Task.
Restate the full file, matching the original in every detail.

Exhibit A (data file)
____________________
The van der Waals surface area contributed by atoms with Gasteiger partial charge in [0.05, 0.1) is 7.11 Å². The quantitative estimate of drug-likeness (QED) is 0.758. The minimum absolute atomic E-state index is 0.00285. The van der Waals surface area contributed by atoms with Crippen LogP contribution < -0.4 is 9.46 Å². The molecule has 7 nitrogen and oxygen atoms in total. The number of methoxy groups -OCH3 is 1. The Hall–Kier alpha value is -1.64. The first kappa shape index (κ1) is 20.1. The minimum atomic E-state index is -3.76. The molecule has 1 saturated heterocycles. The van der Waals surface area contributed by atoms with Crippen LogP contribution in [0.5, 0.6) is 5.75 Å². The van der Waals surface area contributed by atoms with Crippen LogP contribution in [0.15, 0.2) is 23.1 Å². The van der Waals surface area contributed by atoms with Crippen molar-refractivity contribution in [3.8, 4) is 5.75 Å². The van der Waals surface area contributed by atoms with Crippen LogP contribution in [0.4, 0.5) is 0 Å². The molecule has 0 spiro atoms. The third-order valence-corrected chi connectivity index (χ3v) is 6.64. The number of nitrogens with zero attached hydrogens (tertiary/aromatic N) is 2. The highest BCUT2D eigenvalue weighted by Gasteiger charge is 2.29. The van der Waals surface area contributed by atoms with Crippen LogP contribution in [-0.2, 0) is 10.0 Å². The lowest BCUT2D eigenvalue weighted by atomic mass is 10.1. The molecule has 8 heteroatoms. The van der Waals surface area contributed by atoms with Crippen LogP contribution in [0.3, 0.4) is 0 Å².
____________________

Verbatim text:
The van der Waals surface area contributed by atoms with Gasteiger partial charge in [0.05, 0.1) is 7.11 Å². The quantitative estimate of drug-likeness (QED) is 0.758. The minimum absolute atomic E-state index is 0.00285. The van der Waals surface area contributed by atoms with Crippen LogP contribution < -0.4 is 9.46 Å². The molecule has 7 nitrogen and oxygen atoms in total. The number of methoxy groups -OCH3 is 1. The Hall–Kier alpha value is -1.64. The first kappa shape index (κ1) is 20.1. The minimum atomic E-state index is -3.76. The molecule has 1 saturated heterocycles. The van der Waals surface area contributed by atoms with Crippen LogP contribution in [0.5, 0.6) is 5.75 Å². The van der Waals surface area contributed by atoms with Crippen LogP contribution in [0.15, 0.2) is 23.1 Å². The van der Waals surface area contributed by atoms with Crippen molar-refractivity contribution in [3.8, 4) is 5.75 Å². The van der Waals surface area contributed by atoms with Crippen LogP contribution in [0.4, 0.5) is 0 Å². The molecule has 0 spiro atoms. The third-order valence-corrected chi connectivity index (χ3v) is 6.64. The number of nitrogens with zero attached hydrogens (tertiary/aromatic N) is 2. The highest BCUT2D eigenvalue weighted by Gasteiger charge is 2.29. The van der Waals surface area contributed by atoms with Crippen LogP contribution in [-0.2, 0) is 10.0 Å². The lowest BCUT2D eigenvalue weighted by atomic mass is 10.1. The molecule has 8 heteroatoms. The van der Waals surface area contributed by atoms with Crippen LogP contribution in [0.3, 0.4) is 0 Å².